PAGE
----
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C++ Logical (&&, ||, !) Operator Overloading

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Prerequisites

Logical operators are used for combining two or more conditions or constraints or to complement the evaluation of the original condition in consideration. The result returns a Boolean value, i.e., true or false. In C++, there are 3 logical operators: 

  • Logical AND (&&): This operator returns true only if all the operands are true or non-zero.
  • Logical OR ( || ): This operator returns true if either of the operands is true or non-zero.
  • Logical NOT ( ! ): This operator returns true if the operand is false or zero and vice-versa.

To use a logical operator on user-defined data type operator overloading is needed. Redefining the meaning of operators really does not change their original meaning, instead, they have been given additional meaning along with their existing ones.

Example 1:

C++

// C++ program for ! Operator overloading
  
#include <iostream>
using namespace std;
class A {
private:
    int a;
  
public:
    // parameterized constructor
    A(int l) { a = l; }
  
    // This is automatically called
    // when ! operator is
    // used with object
    bool operator!()
    {
        a = !a;
        if (a)
            return true;
        else
            return false;
    }
};
  
// Driver Code
int main()
{
    // Assigning by overloading constructor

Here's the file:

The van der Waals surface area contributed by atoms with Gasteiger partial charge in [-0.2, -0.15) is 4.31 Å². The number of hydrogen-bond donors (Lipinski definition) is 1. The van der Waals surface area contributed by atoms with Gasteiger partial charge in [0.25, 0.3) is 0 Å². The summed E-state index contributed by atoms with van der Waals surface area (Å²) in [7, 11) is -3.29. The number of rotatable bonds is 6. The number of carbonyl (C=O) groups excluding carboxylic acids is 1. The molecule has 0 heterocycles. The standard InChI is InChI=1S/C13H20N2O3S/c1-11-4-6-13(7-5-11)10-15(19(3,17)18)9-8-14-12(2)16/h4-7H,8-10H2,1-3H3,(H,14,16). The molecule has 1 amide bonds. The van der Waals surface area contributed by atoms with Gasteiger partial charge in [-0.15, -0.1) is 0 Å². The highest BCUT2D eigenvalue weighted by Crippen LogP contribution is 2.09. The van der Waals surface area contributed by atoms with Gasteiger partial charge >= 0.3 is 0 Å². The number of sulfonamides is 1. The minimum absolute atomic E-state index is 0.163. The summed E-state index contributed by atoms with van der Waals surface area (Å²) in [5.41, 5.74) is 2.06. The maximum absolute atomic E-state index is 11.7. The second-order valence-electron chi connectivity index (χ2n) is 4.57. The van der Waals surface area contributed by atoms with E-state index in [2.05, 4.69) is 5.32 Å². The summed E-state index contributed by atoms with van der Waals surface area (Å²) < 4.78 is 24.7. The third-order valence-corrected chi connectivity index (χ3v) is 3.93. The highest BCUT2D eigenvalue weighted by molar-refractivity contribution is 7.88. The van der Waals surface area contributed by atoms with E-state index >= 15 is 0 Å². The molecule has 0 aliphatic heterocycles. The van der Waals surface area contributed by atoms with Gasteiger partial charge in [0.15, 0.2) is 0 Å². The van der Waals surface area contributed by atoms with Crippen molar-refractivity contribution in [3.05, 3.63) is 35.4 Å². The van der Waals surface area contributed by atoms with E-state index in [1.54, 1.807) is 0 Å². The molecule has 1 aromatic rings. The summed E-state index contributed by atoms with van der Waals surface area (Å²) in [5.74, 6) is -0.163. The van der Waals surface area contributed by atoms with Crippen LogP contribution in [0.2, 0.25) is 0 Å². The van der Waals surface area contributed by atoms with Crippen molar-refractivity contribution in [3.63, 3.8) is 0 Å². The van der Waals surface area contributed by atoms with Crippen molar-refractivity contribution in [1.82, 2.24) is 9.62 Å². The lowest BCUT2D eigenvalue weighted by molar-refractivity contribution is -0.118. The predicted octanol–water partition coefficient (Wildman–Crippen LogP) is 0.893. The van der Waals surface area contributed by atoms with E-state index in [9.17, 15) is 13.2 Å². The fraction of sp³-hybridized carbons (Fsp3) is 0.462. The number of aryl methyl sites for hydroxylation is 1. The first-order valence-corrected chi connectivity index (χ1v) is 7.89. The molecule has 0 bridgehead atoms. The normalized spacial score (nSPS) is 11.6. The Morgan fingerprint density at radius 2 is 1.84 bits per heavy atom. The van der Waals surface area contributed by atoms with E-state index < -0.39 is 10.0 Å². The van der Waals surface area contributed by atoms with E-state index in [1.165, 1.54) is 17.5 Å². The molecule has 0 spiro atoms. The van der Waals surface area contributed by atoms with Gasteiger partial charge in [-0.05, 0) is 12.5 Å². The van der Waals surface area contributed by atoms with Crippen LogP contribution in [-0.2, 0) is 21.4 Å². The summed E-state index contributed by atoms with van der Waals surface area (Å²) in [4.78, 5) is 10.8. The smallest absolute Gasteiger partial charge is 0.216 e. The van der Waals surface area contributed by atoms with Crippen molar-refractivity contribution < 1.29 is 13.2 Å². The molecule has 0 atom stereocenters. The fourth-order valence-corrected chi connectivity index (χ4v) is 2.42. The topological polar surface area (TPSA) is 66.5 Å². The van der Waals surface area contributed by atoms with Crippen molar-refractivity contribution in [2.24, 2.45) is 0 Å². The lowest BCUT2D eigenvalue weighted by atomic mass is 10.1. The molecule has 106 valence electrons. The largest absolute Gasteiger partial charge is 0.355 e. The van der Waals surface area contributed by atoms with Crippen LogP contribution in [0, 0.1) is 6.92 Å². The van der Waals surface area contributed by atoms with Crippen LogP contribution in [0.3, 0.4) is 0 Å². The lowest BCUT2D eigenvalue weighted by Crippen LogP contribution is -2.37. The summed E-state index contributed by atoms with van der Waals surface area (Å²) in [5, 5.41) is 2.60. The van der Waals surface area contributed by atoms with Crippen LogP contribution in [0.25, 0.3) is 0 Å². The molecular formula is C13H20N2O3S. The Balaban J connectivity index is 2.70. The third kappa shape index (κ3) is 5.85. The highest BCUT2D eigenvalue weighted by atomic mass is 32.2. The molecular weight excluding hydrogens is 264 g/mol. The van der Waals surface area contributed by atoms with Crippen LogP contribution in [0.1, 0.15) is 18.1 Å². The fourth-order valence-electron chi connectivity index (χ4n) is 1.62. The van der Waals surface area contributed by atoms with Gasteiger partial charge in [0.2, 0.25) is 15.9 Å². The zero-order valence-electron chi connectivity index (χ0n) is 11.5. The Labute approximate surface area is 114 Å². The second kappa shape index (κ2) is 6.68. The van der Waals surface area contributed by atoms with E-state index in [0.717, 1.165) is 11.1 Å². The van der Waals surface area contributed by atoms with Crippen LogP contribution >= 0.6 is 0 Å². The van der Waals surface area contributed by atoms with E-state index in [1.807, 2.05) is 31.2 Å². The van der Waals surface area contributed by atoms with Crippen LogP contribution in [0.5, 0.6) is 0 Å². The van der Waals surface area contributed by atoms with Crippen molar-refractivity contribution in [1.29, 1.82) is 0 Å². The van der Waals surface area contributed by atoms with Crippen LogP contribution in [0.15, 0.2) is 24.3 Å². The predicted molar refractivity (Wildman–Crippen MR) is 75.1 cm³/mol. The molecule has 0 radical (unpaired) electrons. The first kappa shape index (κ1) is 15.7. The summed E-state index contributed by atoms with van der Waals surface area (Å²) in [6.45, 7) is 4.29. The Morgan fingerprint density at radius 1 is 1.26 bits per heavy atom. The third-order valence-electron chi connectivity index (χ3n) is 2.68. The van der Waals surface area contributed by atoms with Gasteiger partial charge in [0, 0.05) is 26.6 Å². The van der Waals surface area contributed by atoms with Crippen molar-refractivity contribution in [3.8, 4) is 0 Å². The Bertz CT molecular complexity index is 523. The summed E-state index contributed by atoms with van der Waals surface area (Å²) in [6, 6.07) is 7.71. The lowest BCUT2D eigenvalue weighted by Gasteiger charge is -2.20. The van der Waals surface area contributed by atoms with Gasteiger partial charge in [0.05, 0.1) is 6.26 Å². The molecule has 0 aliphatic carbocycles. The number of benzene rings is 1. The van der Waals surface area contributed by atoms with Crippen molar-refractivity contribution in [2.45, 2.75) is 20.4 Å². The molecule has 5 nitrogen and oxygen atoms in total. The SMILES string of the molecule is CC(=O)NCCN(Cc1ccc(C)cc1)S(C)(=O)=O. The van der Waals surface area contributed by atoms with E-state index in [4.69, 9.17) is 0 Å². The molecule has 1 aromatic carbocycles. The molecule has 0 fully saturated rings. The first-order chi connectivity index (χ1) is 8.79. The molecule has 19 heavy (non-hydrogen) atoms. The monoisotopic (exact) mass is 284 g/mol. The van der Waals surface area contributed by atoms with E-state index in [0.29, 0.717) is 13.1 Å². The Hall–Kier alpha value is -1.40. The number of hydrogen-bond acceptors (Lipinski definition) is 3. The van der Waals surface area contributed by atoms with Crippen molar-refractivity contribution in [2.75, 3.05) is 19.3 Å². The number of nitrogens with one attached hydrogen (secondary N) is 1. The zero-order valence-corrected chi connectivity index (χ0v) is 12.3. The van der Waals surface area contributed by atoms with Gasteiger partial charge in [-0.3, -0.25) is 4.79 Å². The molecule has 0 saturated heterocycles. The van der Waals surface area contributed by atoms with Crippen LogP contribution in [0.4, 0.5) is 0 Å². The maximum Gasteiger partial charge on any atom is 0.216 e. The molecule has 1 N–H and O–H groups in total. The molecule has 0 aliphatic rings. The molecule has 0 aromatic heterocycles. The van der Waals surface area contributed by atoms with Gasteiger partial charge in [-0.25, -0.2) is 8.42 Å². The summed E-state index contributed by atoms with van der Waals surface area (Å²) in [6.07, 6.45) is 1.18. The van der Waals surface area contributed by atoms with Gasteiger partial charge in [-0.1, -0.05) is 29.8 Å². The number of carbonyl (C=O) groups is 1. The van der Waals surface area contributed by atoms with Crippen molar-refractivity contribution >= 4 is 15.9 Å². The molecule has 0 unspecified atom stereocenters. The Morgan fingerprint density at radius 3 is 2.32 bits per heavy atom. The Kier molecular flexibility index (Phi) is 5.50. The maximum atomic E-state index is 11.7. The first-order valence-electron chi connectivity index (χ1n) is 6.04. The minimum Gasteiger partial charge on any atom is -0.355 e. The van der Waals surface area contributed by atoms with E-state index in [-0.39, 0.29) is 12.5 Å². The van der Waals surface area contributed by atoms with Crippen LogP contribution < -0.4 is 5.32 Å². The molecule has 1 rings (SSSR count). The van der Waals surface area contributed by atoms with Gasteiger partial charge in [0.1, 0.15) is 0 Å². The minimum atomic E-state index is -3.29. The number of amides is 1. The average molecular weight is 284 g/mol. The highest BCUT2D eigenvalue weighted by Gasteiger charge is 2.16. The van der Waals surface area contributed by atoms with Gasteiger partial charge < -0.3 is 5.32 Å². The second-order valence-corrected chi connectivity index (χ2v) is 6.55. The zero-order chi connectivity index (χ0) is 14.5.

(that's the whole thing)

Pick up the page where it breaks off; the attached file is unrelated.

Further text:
A a1(7), a2(0);
  
    // Overloading ! Operator
    if (!a1) {
        cout << "a1 value is zero" << endl;
    }
    else {
        cout << "a1 value is non-zero" << endl;
    }
  
    if (!a2) {
        cout << "a2 value is zero" << endl;
    }
    else {
        cout << "a2 value is non-zero" << endl;
    }
}

                    

Output
a1 value is non-zero
a2 value is zero

Example 2: Overloading AND (&&) Logical Operator

C++

// C++ program for && Operator overloading
  
#include <iostream>
using namespace std;
class A {
private:
    int value;
  
public:
    // Non-parameterized constructor
    A() {}
    // parameterized constructor
    A(int l) { value = l; }
  
    // This is automatically called
    // when '&&' operator is
    // used between a1 and a2.
    A operator&&(const A& a)
    {
        A obj;
        obj.value = value && a.value;
        return obj;
    }
  
    // method to display result
    void result()
    {
        if (value)
            cout << "Both value is non zero" << endl;
        else
            cout << "Any one or both value is equal to zero"
                 << endl;
    }
};
  
// Driver Code
int main()
{
    // Assigning by overloading constructor
    A a1(95), a2(78);
    A a3;
  
    // overloading && operator and storing the result in a3
    // a3=a1.&&(a2);
    a3 = a1 && a2;
    a3.result();
    return 0;
}

                    

Output
Both value is non zero

Example 3: Overloading OR (||) Operator

C++

// C++ program for || Operator overloading
  
#include <iostream>
using namespace std;
class A {
private:
    int value;
  
public:
    // Non-parameterized constructor
    A() {}
    // parameterized constructor
    A(int l) { value = l; }
  
    // This is automatically called
    // when '||' operator is
    // used between a1 and a2.
    A operator||(const A& a)
    {
        A obj;
        obj.value = value || a.value;
        return obj;
    }
  
    // method to display result
    void result()
    {
        if (value)
            cout << "Any one or both value is non zero"
                 << endl;
        else
            cout << "Both value is equal to zero" << endl;
    }
};
  
// Driver Code
int main()
{
    // Assigning by overloading constructor
    A a1(95), a2(0);
    A a3;
  
    // overloading || operator and storing the result in a3
    // a3=a1.||(a2);
    a3 = a1 || a2;
    a3.result();
    return 0;
}

                    

Output
Any one or both value is non zero


Last Updated : 27 Nov, 2022
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